She knew better than to trouble her father about what was missing in her life, for he was worse off. Leather satchel slung over his increasingly stooped shoulder, Fernando Ygnacio left the house every morning at half seven o'clock. He never returned before six o'clock and generally was later. Though older than most of the governor's accountants, los contadores, he was the one who bore the stains of scandal and imprisonment, which meant last-minute work fell to him. A scapegoat he was, and a scapegoat he would always be, world without end, amen.
Too bad no one knew the father he was, kind and courteous, with a generous heart. She stifled whatever discouragement she felt, even as the practical side of her nature yearned to know how she was to support herself and make her solitary way through life when Papa finally shuffled off this mortal coil.
Those were the worries tormenting Catalina Ygnacio as she waited for her father. She sat in their cozy sala — some might call it small — and waited to hear the day's news from one of the Spanish empire's more timid functionaries.
There came his knock. Catalina remained in the sala and listened for the quick footsteps of the all-purpose girl. She heard them speak in low tones and knew the servant had relieved him of his hat, coat, mittens, and muffler, which went in a small chest by the front door.
She rose when he entered the sala, not one to forget the honor owed him, even if the nagging reality of his shame dogged him like a bad odor. He was still Papa, and she loved him.
Usually his tired eyes brightened when he saw her, but not this evening.
Accustomed from youth not to encourage bad news, she waited for him to speak. Perhaps his complaint would be as simple as wet boots. It could not be as bad as fifteen years ago in Mexico City, when the magistrate had hauled Papa away in chains to make him answer accusations that ultimately boiled down to his becoming the whipping boy for cost overruns on a simple bridge project. Five years in prison had followed, only to be compounded by exile. No, bad news could wait, and so Catalina waited.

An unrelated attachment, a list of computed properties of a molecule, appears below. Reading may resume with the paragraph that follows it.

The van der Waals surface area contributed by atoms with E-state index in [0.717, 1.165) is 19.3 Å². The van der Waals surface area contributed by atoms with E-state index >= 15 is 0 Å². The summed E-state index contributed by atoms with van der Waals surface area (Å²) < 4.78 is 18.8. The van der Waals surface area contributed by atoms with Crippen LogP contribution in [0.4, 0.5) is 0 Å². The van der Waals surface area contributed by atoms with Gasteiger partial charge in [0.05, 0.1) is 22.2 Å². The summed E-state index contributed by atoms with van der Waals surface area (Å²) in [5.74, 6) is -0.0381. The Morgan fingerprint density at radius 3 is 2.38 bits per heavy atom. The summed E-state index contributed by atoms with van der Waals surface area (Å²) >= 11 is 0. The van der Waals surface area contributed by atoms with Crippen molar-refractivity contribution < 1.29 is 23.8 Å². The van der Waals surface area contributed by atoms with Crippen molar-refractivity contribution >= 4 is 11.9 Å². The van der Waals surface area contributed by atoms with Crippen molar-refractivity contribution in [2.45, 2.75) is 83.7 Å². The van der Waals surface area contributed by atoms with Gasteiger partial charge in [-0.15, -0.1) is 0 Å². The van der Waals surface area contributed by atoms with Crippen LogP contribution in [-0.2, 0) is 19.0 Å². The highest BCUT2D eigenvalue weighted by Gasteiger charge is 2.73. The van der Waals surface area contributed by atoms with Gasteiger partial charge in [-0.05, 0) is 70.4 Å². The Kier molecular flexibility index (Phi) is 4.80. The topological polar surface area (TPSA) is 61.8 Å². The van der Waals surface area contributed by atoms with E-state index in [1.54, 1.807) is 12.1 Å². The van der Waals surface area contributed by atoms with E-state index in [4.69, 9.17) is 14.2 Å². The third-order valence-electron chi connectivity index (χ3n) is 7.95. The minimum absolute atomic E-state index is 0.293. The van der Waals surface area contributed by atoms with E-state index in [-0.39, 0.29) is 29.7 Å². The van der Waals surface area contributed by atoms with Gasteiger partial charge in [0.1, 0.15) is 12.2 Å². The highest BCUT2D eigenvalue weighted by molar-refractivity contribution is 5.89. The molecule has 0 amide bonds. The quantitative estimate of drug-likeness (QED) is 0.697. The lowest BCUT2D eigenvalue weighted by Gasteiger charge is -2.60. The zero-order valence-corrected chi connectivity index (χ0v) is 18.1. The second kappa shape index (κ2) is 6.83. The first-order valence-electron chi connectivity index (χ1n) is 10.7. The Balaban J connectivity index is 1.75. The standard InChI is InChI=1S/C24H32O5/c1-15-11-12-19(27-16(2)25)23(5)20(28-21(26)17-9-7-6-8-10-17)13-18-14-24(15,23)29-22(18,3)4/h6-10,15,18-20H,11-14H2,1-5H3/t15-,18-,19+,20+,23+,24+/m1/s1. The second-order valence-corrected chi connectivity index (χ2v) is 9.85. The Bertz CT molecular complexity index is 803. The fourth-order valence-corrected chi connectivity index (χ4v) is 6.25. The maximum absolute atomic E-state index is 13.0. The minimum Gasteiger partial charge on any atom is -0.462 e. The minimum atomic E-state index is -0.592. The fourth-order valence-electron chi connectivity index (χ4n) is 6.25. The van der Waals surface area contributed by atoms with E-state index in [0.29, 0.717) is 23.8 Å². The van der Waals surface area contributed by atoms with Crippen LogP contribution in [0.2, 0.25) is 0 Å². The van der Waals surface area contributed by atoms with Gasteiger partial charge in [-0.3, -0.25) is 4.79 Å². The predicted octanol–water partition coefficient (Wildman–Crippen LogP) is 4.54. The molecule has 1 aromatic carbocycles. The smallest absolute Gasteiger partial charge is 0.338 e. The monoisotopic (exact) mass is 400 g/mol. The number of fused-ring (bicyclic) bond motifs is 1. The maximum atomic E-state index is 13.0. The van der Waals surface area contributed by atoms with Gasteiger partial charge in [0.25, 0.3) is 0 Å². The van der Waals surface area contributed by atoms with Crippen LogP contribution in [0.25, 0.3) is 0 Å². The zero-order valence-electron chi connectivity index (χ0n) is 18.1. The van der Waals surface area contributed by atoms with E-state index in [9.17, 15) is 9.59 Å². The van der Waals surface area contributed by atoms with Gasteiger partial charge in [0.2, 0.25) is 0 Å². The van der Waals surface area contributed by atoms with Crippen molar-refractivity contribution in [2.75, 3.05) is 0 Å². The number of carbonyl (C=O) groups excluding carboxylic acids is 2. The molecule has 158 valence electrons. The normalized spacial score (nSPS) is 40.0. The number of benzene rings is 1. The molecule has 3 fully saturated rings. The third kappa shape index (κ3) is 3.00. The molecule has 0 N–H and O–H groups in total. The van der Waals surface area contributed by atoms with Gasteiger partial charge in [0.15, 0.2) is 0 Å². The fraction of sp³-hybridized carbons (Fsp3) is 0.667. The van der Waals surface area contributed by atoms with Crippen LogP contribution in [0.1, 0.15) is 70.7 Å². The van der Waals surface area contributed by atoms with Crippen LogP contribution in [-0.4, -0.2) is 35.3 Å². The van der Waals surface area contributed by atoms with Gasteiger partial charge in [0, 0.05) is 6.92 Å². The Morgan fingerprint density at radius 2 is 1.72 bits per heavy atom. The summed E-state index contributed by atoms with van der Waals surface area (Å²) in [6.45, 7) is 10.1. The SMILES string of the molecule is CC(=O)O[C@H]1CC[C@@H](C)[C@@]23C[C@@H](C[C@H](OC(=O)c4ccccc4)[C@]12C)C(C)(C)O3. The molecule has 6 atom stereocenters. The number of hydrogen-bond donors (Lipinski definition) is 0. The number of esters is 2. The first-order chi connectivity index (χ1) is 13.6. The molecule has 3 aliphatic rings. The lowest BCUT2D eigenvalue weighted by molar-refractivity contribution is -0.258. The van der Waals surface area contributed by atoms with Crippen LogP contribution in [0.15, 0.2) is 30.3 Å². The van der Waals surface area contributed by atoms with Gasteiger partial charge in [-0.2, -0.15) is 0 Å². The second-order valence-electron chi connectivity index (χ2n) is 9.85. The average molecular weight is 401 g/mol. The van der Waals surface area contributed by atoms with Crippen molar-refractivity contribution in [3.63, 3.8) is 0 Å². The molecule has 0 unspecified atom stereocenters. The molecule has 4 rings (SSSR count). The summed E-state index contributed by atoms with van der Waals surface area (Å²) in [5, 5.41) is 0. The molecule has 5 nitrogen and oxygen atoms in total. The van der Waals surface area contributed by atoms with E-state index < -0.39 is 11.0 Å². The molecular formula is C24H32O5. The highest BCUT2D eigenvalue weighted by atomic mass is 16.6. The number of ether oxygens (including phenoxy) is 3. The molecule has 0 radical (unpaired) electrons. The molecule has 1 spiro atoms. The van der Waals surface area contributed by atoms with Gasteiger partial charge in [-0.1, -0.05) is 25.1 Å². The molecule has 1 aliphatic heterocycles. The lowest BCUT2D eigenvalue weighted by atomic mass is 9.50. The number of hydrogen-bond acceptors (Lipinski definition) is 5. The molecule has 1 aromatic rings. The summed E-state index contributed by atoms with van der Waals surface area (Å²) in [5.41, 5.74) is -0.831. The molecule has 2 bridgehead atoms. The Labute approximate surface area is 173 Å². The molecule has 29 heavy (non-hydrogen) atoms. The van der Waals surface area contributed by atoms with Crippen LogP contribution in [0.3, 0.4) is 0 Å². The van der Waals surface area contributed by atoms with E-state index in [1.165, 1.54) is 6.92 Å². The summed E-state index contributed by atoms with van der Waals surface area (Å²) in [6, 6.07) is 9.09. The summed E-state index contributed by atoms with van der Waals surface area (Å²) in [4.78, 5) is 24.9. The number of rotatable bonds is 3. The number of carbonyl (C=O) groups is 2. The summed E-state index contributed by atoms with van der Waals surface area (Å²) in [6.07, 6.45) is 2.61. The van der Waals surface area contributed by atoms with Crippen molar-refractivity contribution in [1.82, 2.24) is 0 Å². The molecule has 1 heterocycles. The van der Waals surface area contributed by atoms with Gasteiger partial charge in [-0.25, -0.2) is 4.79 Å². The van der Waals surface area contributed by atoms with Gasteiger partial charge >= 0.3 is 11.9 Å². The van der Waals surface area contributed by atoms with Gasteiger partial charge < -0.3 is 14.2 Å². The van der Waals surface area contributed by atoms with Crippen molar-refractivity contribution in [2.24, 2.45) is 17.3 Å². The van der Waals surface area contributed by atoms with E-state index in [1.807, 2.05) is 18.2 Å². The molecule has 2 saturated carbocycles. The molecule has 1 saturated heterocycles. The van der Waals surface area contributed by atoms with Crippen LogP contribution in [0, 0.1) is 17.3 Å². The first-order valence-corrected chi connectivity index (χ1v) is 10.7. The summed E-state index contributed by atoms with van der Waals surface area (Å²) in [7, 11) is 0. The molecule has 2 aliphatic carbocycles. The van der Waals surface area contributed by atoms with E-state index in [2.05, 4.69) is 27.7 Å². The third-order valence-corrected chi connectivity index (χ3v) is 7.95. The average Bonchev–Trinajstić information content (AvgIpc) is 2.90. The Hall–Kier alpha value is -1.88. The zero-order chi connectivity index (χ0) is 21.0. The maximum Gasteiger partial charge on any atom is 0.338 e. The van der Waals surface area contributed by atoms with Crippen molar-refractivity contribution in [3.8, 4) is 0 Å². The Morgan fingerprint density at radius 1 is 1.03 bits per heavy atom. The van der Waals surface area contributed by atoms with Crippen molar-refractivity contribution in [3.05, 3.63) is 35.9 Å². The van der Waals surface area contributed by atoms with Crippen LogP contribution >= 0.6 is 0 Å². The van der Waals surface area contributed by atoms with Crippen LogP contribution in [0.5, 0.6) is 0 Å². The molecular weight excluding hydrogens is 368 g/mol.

With a sigh, Papa handed her a single sheet of paper with the seal snapped. "I'm too old for this," was all he said before she started to read.
Catalina brushed through the flowery first sentence, typical of all Spanish documents, and went right to the second paragraph. "'When the mountain passes are free of snow, you are required to travel with a small guard to Valle del Sol, where you will conduct the seven-year audit,'" she read out loud. "You've done these before."
Or rather, they had. The fact that she checked and double- checked the columns of figures was their little secret. She had no doubt that she could handle an audit as easily as Papa. He had taught her well.
Papa nodded, his eyes full of enough worry to move her to sit by him. She looked closer, seeing his resignation, as if he had been waiting for such an order.
"Yes, but ... but Valle del Sol!"
She didn't understand. "You've done many audits in many places. What is wrong with Valle del Sol?"
He took the orders from her hand and looked at them again, as if seeing them for the first time. "Valle del Sol is on the edge of la frontera, my child," he said. "Comanches, thieves, and murderers live on frontiers." He snapped the paper with unaccustomed venom. "This is an assignment for a young man. They're finding a new way to kill me."
"Oh, Papa," she said, loving the man but wondering why he continued to see himself as a victim. "I do know it's been safe to travel in recent years. Don't worry."
He nodded, but the frown did not leave his face.
Catalina took his hand, rubbing it between her warmer ones. "Papa, let's have supper. "
He let her help him to his feet. The kitchen was but a few steps away, so she had no trouble keeping up an inane conversation she forgot as soon as the words left her mouth. She had become good at inane conversation, so good that it should have distressed her. So many things should have distressed her.